Matthew Henry, commenting on Isaiah 58:13-14:
If thou turn away thy foot from the sabbath, from doing thy pleasure on my holy day; and call the sabbath a delight, the holy of the LORD, honourable; and shalt honour him, not doing thine own ways, nor finding thine own pleasure, nor speaking thine own words:
Then shalt thou delight thyself in the LORD; and I will cause thee to ride upon the high places of the earth, and feed thee with the heritage of Jacob thy father: for the mouth of the LORD hath spoken it.
Great stress was always laid upon the due observance of the sabbath day, and it was particularly required from the Jews when they were captives in Babylon, because by keeping that day, in honour of the Creator, they distinguished themselves from the worshippers of the gods that have not made the heavens and the earth. See ch. 56:1, 2, where keeping the sabbath is joined, as here, with keeping judgment and doing justice. Some, indeed, understand this of the day of atonement, which they think is the fast spoken of in the former part of the chapter, and which is called a sabbath of rest, Lev. 23:32. But, as the fasts before spoken of seem to be those that were occasional, so this sabbath is doubtless the weekly sabbath, that great sign between God and his professing people—his appointing it a sign of his favour to them and their observing it a sign of their obedience to him.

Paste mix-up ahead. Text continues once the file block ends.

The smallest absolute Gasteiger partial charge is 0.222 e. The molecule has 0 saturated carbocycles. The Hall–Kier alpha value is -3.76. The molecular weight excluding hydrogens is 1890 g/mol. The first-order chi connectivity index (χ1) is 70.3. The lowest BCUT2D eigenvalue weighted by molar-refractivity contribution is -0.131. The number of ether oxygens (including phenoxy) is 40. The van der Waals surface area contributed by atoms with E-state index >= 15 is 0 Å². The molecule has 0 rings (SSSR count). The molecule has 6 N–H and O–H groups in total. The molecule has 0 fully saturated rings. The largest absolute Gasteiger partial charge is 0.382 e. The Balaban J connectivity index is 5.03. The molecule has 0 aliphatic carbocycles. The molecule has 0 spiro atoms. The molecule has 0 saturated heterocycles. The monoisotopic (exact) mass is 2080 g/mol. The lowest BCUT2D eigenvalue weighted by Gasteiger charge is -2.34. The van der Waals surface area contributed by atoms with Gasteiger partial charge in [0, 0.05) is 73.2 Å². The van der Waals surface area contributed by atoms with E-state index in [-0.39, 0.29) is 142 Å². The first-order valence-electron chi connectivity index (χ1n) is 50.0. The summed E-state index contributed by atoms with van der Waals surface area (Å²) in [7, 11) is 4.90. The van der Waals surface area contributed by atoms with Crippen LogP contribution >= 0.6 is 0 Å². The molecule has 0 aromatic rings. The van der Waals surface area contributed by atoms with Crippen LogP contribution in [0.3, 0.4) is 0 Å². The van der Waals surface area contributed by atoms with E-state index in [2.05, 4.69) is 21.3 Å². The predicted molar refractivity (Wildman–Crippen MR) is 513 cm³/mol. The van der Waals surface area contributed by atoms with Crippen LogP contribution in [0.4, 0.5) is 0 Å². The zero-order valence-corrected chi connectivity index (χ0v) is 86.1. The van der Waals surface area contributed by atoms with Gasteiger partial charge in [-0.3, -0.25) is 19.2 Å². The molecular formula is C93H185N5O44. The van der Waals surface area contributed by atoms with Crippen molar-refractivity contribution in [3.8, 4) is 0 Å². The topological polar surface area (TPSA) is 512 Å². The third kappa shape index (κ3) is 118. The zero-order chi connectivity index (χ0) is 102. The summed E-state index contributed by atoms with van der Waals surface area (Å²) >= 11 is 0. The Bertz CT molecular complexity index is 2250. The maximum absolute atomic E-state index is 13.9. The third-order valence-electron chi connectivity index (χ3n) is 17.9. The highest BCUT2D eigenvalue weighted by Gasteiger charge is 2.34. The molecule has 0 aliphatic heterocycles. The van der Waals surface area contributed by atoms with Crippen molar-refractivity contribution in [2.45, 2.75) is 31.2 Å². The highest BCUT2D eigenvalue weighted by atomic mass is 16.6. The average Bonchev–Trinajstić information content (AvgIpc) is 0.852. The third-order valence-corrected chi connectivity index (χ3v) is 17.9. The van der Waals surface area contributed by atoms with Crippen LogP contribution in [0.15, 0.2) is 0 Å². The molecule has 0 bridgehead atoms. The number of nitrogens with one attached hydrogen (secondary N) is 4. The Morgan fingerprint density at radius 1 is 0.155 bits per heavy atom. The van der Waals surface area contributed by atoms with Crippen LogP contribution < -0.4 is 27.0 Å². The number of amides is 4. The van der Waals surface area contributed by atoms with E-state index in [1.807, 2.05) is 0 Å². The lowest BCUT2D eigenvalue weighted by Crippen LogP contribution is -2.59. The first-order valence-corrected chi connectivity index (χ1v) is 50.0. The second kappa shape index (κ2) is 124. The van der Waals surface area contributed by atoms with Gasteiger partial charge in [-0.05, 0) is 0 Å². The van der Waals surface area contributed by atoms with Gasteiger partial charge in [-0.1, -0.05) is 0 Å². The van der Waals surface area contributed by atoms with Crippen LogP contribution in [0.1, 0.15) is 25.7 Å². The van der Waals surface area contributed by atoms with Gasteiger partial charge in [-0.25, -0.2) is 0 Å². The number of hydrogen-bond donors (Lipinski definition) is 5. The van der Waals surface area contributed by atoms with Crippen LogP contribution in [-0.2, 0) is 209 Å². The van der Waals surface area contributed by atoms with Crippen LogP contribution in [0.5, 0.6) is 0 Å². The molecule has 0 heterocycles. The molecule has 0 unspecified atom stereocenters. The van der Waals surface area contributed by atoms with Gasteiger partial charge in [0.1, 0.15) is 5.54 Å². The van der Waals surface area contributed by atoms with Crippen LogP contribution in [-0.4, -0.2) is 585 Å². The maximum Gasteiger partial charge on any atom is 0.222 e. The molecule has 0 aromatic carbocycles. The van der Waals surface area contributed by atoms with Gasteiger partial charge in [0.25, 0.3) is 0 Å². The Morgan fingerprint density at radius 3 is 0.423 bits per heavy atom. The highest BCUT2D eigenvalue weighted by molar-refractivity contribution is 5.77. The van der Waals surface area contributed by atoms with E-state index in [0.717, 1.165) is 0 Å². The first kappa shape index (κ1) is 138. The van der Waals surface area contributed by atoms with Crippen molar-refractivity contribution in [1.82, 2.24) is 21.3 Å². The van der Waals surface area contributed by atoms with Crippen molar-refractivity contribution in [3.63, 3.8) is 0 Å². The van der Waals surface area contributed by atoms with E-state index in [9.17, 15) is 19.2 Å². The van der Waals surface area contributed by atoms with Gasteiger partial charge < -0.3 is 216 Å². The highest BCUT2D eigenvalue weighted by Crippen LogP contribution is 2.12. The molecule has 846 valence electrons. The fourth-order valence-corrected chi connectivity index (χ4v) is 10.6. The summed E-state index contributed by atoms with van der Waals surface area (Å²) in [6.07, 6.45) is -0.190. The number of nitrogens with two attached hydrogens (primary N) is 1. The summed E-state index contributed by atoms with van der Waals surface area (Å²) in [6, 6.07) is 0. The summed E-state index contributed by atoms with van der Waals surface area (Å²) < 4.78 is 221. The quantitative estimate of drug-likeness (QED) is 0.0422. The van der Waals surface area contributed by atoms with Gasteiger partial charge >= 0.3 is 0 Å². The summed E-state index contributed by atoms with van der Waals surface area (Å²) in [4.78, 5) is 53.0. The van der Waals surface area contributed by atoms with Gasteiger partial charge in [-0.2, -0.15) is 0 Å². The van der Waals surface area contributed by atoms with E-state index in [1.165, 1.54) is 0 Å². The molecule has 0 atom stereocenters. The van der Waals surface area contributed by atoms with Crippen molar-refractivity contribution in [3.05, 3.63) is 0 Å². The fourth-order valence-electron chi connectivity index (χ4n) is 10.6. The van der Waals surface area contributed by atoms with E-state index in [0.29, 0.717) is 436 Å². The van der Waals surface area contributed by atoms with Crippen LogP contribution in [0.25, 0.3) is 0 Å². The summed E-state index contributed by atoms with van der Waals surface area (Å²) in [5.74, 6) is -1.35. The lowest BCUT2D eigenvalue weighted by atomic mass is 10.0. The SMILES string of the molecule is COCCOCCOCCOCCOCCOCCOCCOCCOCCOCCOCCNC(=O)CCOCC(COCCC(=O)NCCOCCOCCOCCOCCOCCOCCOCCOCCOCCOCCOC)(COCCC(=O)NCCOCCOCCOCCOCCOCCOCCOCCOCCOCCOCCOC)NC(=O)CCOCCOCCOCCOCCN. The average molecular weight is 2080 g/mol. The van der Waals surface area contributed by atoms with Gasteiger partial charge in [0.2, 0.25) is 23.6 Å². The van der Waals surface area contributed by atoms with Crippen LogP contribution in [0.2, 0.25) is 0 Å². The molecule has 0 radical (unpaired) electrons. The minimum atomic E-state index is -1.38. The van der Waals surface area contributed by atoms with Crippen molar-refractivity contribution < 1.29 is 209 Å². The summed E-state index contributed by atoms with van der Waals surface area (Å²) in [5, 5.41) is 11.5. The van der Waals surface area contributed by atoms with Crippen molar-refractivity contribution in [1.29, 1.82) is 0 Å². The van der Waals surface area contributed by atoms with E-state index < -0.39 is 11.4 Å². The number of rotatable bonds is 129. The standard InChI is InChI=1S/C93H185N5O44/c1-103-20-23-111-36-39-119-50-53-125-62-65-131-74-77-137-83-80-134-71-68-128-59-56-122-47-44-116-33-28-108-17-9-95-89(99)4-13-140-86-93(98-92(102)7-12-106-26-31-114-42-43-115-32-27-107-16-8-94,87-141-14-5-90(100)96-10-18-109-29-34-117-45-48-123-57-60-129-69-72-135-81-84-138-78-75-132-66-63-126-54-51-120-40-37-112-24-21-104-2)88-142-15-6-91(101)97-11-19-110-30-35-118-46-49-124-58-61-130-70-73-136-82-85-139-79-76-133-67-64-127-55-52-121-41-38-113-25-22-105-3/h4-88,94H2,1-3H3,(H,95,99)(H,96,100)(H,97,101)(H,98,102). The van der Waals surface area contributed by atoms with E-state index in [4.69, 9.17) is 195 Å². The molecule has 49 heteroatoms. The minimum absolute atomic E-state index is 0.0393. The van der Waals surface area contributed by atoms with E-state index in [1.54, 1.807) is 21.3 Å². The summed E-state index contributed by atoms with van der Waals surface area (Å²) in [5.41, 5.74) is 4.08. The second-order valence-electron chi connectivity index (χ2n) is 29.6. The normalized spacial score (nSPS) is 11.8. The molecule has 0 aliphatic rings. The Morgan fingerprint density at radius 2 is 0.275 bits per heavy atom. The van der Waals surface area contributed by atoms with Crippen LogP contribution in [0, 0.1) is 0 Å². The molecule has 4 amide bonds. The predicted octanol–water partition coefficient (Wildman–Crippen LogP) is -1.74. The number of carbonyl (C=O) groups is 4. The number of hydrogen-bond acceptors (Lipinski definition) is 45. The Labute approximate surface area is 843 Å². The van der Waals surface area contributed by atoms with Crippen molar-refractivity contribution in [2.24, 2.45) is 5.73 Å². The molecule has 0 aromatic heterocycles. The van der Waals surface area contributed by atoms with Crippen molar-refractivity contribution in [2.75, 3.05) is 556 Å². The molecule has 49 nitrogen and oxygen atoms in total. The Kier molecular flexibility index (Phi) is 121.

Now observe here, I. How the sabbath is to be sanctified (v. 13); and, there remaining still a sabbatism for the people of God, this law of the sabbath is still binding to us on our Lord’s day.
1. Nothing must be done that puts contempt upon the sabbath day, or looks like having mean thoughts of it, when God has so highly dignified it. We must turn away our foot from the sabbath, from trampling upon it, as profane atheistical people do, from travelling on that day (so some); we must turn away our foot from doing out pleasure on that holy day, that is, from living at large, and taking a liberty to do what we please on sabbath days, without the control and restraint of conscience, or from indulging ourselves in the pleasures of sense, in which the modern Jews wickedly place the sanctification of the sabbath, though it is as great a profanation of it as any thing. On sabbath days we must not walk in our own ways (that is, not follow our callings), not find our own pleasure (that is, not follow our sports and recreations); nay, we must not speak our own words, words that concern either our callings or our pleasures; we must not allow ourselves a liberty of speech on that day as on other days, for we must then mind God’s ways, make religion the business of the day; we must choose the things that please him; and speak his words, speak of divine things as we sit in the house and walk by the way. In all we say and do we must put a difference between this day and other days.